Bergdolt, Emma
Author:
Bergdolt, Emma
Author:
Spencer, Edwin R.
Author:
Edwards, Nina
Publisher:
Dover Publications
Location:
New York :
Subject:
Reference
Subject:
Agriculture & Animal Husbandry
Subject:
United states
Subject:
Plants
Subject:
Flowers, plants and trees
Subject:
Botany
Subject:
Weeds
Subject:
Weeds -- United States.
Subject:
Life Sciences - Botany
Subject:
Plants - General
Subject:
General Nature
Subject:
common weeds
Subject:
Weed control.
Subject:
grasslike weeds
Subject:
GARDENING / Reference
Copyright:
Edition Description:
Hardcover
Series:
Reaktion Books - Botanical
Series Volume:
no. 2
Publication Date:
20111131
Binding:
TRADE PAPER
Language:
English
Illustrations:
70 color plates, 30 halftones
Pages:
224
Dimensions:
8.5 x 5.5 in

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Related Subjects

Home and Garden » Gardening » Botany
Home and Garden » Gardening » Reference
Science and Mathematics » Botany » General
Science and Mathematics » Botany » Grasses and Weeds
Science and Mathematics » Nature Studies » Botany

All about Weeds Used Trade Paper
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$4.95 In Stock
Product details 224 pages Dover Publications - English 9780486230511 Reviews:
"Synopsis" by ,
For 102 of most common U.S. weeds: common and scientific names; delightful, detailed descriptions; multiple identification keys. 102 illus.

"Synopsis" by ,

At first thought weeds seem to be nothing more than intruders in a well-manicured lawn. But in reality a weed is only a weed because it has been deemed so; they spring up where they are not wanted, so they are removed without a second thought. But the idea of a weed is constantly changing, with the definition shifting based on the context. In a field of corn the scarlet poppy is considered to be a weed, because it does not belong with the rest of the crops. But in history what we now consider to be weeds once had practical uses; from Neolithic times until the early sixteenth century, the weed called and#8220;fat henand#8221; was considered a vegetable, and its seeds were used to make flour. Yet despite the idea that weeds can be helpful to our ecology, they are still considered to be harmful, a nuisance in our gardens.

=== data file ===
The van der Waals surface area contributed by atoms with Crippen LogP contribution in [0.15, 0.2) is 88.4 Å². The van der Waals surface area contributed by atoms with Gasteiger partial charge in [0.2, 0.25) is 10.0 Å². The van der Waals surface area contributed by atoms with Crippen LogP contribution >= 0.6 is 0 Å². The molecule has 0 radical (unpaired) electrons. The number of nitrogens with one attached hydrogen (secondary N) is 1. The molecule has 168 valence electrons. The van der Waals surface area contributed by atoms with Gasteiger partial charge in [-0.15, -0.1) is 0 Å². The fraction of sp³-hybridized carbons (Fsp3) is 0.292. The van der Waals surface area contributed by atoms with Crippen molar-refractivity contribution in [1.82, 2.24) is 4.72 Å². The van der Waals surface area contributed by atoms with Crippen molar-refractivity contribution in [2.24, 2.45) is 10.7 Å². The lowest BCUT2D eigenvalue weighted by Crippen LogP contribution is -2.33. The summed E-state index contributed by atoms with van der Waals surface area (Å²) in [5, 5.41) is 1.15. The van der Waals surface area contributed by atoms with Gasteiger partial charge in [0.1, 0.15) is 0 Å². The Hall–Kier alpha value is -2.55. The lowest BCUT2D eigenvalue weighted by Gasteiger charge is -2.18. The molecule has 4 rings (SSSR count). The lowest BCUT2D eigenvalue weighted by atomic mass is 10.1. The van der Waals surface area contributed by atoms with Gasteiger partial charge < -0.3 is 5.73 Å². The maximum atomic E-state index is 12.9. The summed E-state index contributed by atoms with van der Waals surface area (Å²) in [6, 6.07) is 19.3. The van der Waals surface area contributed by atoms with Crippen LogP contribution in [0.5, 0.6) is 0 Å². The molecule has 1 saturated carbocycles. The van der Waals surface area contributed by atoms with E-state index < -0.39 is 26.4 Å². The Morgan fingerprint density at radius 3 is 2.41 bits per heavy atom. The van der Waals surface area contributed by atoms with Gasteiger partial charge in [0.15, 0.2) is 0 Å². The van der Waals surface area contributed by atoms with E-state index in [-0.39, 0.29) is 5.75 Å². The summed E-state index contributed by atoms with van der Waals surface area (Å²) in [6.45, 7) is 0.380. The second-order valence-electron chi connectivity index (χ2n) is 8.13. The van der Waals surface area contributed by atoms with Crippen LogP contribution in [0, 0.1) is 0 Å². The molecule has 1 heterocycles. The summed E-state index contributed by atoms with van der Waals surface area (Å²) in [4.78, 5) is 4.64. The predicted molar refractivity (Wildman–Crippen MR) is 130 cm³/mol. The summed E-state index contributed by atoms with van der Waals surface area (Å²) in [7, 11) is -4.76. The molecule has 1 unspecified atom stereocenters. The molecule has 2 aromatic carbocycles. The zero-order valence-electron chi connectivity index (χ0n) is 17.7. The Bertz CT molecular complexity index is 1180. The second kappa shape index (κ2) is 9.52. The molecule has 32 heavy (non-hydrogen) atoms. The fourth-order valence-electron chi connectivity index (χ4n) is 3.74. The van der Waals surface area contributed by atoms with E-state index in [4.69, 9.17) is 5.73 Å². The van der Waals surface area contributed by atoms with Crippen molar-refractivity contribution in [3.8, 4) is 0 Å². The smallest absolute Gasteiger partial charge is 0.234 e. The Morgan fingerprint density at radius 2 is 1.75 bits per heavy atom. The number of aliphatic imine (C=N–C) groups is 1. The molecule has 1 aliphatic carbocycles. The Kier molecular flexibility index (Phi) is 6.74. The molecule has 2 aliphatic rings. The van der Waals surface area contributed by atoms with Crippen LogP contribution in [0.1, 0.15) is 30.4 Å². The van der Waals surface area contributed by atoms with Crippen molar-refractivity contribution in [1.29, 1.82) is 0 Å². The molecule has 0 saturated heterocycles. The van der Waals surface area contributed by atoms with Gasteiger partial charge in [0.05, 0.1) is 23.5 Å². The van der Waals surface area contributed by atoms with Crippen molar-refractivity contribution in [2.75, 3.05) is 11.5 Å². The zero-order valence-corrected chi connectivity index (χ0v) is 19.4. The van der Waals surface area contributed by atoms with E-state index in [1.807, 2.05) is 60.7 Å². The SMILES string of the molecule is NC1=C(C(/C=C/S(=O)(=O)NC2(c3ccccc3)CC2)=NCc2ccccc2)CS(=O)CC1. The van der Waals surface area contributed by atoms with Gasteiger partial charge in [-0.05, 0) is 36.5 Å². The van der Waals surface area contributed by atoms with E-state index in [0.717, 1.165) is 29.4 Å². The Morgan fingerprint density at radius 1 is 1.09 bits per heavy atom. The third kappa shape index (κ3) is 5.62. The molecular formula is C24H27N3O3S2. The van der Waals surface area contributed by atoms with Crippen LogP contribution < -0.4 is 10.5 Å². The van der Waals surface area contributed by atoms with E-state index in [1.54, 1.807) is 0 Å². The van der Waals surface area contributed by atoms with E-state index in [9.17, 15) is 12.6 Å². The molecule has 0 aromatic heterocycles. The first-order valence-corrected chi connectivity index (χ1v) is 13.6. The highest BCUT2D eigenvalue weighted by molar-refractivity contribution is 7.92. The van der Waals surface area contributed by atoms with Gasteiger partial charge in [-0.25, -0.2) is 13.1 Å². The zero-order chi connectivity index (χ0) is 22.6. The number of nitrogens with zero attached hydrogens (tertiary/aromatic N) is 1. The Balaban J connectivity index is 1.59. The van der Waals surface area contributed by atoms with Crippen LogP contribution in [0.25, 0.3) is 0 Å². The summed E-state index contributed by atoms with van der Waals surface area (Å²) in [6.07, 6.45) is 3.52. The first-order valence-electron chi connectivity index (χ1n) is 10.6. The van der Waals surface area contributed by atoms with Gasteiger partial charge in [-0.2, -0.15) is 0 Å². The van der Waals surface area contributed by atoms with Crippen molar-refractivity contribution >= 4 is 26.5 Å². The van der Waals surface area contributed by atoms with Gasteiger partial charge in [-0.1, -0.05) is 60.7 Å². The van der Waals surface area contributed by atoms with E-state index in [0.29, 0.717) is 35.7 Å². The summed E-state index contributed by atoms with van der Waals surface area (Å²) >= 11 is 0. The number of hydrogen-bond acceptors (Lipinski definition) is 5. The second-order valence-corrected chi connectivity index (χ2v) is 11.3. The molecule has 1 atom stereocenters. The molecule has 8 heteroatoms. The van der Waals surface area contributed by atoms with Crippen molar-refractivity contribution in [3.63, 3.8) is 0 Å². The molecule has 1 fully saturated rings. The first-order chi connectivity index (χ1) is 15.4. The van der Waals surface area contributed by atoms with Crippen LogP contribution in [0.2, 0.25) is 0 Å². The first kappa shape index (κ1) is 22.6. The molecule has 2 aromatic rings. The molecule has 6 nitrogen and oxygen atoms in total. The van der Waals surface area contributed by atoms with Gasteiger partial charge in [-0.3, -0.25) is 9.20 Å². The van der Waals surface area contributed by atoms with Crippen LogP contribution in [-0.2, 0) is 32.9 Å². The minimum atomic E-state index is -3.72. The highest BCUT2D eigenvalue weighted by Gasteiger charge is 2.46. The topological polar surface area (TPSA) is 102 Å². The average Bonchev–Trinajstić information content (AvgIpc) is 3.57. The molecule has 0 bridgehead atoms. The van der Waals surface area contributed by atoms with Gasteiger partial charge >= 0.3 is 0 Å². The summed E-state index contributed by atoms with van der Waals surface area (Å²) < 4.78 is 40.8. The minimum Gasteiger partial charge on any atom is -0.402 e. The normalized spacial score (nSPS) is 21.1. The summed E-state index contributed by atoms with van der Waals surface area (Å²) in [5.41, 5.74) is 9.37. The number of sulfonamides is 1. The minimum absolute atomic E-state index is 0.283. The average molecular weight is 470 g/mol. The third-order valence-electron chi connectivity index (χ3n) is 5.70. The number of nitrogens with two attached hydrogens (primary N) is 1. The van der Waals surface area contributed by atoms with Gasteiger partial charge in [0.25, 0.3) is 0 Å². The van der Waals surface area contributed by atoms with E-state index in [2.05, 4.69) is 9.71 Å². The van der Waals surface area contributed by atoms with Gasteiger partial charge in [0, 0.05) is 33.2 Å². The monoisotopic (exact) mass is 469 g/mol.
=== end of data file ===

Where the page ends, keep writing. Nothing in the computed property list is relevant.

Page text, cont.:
Weeds by Nina Edwards discusses the history of weeds, and how certain plants come to be regarded as weeds and not others. Sprinkled with personal anecdotes and full of useful information, Weeds is a helpful resource for understanding exactly what turns an ordinary plant into a weed in varying contexts.

"Synopsis" by ,
Pigweed, dogbane, crabgrass, spiderwort, poison ivy, yellow dock — a total of 102 common weeds are presented with technical precision and humor. Each is splendidly illustrated and identified through multiple keys by means of physical characteristics, type of soil, and much more.
"Synopsis" by , For 102 of most common U.S. weeds: common and scientific names; identification keys.